Over 14-18 August, Berlin's Estrel hotel was filled to capacity with furs attending Eurofurence 25: 'Fractures in Time' - both the largest furry convention outside the United States (attracting 3412 this year; a 400 increase), and the oldest running furry convention in the world. EF25 celebrated 25 years since Unci made the post on alt.fan.furry leading to the con's creation.
Due to the eponymous fractures in time, Eurofurence 25 started by showing the closing video during the opening ceremonies! That was hardly the only disturbance in time and space, as attendees also saw Uncle Kage announcing the move of Anthrocon to Pittsburgh before time stabilised enough to continue as normal. It was the most impressive opening of the past five years, and you can get a sense of the excitement from one attendee's upload on YouTube. Beyond the opening ceremonies, it's impossible for any one person to see everything. I'll give an idea of what I saw and what was going on so that everyone has an idea of what they may be able to expect in future years.
Update 03/09: The final charity total is €42 105,37.
Aggretsuko has launched its second season on Netflix. The first season won an Ursa Major, and the show has become a hit among the fandom with its theme of worklife in the modern era. Will the second season be able to retain its title?
In short, I personally found the second season to be a bit tamer than the first as far as content goes. The red panda, Retsuko, seems to have adapted more to her stresses in life and the duality of her underlying rage seems to have been numbed a bit. When she did do a scream-fest, it seemed more forced and circumstantial than prepared and thought out. It also looks to be that the season focuses on the social obligations outside the workplace this season. Items such as friendship, family, and the future of Retsuko’s life outside of work seem to be the focus of her stresses.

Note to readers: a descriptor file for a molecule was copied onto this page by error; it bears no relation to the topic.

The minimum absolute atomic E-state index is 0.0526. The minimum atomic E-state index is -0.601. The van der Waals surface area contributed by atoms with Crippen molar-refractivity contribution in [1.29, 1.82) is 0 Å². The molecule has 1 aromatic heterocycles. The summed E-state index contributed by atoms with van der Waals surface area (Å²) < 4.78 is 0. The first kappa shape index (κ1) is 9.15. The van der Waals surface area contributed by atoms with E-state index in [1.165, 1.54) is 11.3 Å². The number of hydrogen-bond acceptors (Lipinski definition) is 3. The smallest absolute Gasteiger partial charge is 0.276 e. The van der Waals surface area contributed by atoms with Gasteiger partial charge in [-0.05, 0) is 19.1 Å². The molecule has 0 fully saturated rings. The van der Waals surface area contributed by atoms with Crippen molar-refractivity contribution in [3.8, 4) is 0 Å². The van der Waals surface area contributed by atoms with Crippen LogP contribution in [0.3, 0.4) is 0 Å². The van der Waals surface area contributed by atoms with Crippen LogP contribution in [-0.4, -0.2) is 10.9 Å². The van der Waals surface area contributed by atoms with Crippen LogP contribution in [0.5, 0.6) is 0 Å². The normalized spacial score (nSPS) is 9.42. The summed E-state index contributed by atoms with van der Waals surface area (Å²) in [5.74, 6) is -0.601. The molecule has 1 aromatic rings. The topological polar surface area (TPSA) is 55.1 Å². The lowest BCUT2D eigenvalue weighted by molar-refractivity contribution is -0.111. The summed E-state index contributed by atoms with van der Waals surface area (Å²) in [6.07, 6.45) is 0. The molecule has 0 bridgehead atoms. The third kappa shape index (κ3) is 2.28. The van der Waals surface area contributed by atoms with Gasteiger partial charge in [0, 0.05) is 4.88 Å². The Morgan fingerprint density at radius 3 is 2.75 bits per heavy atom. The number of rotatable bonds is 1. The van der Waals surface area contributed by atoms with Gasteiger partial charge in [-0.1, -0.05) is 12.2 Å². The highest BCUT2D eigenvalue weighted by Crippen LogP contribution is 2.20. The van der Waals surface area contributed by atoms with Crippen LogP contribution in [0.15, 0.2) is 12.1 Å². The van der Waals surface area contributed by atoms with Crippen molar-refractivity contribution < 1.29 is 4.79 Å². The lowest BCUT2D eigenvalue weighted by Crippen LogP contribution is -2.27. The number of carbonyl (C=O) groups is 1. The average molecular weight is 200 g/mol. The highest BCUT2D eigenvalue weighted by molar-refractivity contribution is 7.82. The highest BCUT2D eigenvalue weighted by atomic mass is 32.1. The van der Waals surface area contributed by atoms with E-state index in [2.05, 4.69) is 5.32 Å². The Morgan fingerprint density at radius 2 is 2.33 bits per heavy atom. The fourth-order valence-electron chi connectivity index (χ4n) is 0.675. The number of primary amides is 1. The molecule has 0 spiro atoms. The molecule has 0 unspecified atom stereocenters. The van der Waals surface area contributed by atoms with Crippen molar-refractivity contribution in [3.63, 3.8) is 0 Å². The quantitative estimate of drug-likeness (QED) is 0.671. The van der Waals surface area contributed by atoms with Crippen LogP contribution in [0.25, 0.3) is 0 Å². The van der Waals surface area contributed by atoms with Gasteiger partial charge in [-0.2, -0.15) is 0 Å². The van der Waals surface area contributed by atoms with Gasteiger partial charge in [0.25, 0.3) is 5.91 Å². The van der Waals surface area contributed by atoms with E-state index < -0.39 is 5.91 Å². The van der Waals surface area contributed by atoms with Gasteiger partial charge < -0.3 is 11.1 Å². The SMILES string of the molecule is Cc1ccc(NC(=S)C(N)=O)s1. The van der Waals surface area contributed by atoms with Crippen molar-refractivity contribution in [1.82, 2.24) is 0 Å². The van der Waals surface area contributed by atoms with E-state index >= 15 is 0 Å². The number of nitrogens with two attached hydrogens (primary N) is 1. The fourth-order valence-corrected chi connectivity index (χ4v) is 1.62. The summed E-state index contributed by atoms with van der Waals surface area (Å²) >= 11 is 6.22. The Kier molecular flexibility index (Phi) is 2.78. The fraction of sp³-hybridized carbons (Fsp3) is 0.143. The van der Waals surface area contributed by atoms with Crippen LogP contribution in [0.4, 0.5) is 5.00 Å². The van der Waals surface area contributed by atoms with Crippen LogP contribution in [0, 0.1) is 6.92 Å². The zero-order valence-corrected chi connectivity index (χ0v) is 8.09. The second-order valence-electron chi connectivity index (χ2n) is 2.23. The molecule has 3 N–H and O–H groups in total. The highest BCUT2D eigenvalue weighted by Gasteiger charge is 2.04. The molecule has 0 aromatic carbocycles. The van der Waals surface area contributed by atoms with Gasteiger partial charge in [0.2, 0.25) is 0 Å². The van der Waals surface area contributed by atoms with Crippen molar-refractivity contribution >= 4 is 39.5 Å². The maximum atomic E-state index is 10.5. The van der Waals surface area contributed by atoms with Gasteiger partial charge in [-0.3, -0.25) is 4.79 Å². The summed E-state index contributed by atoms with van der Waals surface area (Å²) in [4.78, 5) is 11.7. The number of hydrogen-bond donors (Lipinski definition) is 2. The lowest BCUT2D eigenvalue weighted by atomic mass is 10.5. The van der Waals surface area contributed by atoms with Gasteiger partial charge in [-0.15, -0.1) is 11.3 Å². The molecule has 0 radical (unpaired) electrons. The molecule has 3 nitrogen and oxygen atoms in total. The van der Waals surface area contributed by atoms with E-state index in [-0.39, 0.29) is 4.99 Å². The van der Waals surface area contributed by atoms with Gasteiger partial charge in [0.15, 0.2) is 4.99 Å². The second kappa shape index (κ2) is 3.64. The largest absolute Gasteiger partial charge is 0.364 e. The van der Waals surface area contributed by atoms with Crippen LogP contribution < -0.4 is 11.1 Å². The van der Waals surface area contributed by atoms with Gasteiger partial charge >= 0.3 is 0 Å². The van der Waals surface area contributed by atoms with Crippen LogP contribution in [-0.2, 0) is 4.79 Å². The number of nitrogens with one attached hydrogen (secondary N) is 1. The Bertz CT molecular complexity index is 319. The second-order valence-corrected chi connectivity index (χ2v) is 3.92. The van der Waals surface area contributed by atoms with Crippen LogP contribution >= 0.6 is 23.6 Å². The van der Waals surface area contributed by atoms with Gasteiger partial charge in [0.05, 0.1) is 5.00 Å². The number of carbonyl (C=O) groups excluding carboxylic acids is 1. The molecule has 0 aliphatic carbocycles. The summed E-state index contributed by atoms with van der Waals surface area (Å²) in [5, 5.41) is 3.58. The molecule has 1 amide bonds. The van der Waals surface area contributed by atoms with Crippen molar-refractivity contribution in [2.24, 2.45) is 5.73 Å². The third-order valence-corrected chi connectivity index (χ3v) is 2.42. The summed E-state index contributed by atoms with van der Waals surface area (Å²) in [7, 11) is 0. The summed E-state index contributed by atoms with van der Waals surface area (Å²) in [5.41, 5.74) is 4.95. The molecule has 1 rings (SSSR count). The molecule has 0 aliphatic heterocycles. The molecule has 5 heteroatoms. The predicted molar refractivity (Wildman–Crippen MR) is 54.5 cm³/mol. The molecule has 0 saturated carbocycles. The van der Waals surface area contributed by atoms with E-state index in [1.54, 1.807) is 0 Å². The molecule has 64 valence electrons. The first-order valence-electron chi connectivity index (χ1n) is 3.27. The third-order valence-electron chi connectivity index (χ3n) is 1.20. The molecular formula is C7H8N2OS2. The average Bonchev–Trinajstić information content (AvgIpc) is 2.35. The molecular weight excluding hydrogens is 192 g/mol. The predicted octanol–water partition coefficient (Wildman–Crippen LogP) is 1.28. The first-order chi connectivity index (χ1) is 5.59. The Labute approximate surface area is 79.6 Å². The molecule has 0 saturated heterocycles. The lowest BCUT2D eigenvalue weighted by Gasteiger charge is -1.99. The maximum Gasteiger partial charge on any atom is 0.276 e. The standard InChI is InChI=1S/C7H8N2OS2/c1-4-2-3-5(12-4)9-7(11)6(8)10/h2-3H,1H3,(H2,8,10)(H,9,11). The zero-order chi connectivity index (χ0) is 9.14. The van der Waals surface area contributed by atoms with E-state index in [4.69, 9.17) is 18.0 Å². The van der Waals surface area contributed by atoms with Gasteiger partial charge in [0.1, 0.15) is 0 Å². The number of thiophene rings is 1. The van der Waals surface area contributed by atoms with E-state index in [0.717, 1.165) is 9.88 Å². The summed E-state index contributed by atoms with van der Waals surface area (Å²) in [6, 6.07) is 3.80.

Given this, those that like the first season may have differing feelings of the direction of this one. My thoughts are a bit complicated. I think the first season was far punchier and excellently paced, whereas the second had good moments but also some questionable decisions on character usage.
"No, hold on. Sorry, that's The Lion King."
- Doctor Who, "The Christmas Invasion"
The Lion King is a 2019 movie directed by Jon Favreau. It is a faithful adaptation of the 1994 animated movie of the same name, using cutting edge, realistic CGI animation to create it's cast consisting entirely of talking animals.
The original version is considered a classic of animation; this movie follows the original closely enough that most of its positive attributes are contained. There is enough deviation from the original that those familiar may get something new from the experience. Like most adaptations, most viewers will find the "original" is preferable, however.
So, that's the review, okay, bye!
In Brazil in March 2019, a furry bowling event had gathered under the name Furboliche. In attendance was Crash Azarel, a popular fursuit performer who had been guest of honor at Brasil FurFest the previous year. At the bowling event there was also another group in attendance to take photos of the fursuiters, to show them wearing sneakers for an advertising campaign for Converse (a brand bought by Nike in 2003). These adverts have been recently released on their Argentinian and Australian sites. Crash shared the news of the marketing launch on his Twitter feed.